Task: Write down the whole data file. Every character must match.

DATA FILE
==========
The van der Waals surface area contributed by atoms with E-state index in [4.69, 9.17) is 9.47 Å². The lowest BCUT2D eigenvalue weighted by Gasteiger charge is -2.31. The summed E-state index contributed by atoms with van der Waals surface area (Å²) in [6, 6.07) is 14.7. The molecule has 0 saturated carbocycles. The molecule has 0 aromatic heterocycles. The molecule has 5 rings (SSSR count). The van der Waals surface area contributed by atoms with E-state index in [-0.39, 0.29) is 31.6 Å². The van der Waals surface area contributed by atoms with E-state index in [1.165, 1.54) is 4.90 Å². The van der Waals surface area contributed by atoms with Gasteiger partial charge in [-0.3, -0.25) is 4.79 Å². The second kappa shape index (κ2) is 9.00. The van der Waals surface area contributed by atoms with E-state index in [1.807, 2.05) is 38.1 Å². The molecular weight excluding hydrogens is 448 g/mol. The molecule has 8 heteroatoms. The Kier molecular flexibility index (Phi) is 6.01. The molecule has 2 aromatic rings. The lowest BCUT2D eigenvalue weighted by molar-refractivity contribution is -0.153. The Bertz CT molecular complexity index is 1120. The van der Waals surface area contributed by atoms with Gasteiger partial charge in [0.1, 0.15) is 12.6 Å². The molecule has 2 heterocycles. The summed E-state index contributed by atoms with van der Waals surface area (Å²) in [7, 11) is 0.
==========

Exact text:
The van der Waals surface area contributed by atoms with E-state index in [4.69, 9.17) is 9.47 Å². The lowest BCUT2D eigenvalue weighted by Gasteiger charge is -2.31. The summed E-state index contributed by atoms with van der Waals surface area (Å²) in [6, 6.07) is 14.7. The molecule has 0 saturated carbocycles. The molecule has 0 aromatic heterocycles. The molecule has 5 rings (SSSR count). The van der Waals surface area contributed by atoms with E-state index in [-0.39, 0.29) is 31.6 Å². The van der Waals surface area contributed by atoms with E-state index in [1.165, 1.54) is 4.90 Å². The van der Waals surface area contributed by atoms with Gasteiger partial charge in [-0.3, -0.25) is 4.79 Å². The second kappa shape index (κ2) is 9.00. The van der Waals surface area contributed by atoms with E-state index in [1.807, 2.05) is 38.1 Å². The molecular weight excluding hydrogens is 448 g/mol. The molecule has 8 heteroatoms. The Kier molecular flexibility index (Phi) is 6.01. The molecule has 2 aromatic rings. The lowest BCUT2D eigenvalue weighted by molar-refractivity contribution is -0.153. The Bertz CT molecular complexity index is 1120. The van der Waals surface area contributed by atoms with Gasteiger partial charge in [0.1, 0.15) is 12.6 Å². The molecule has 2 heterocycles. The summed E-state index contributed by atoms with van der Waals surface area (Å²) in [7, 11) is 0.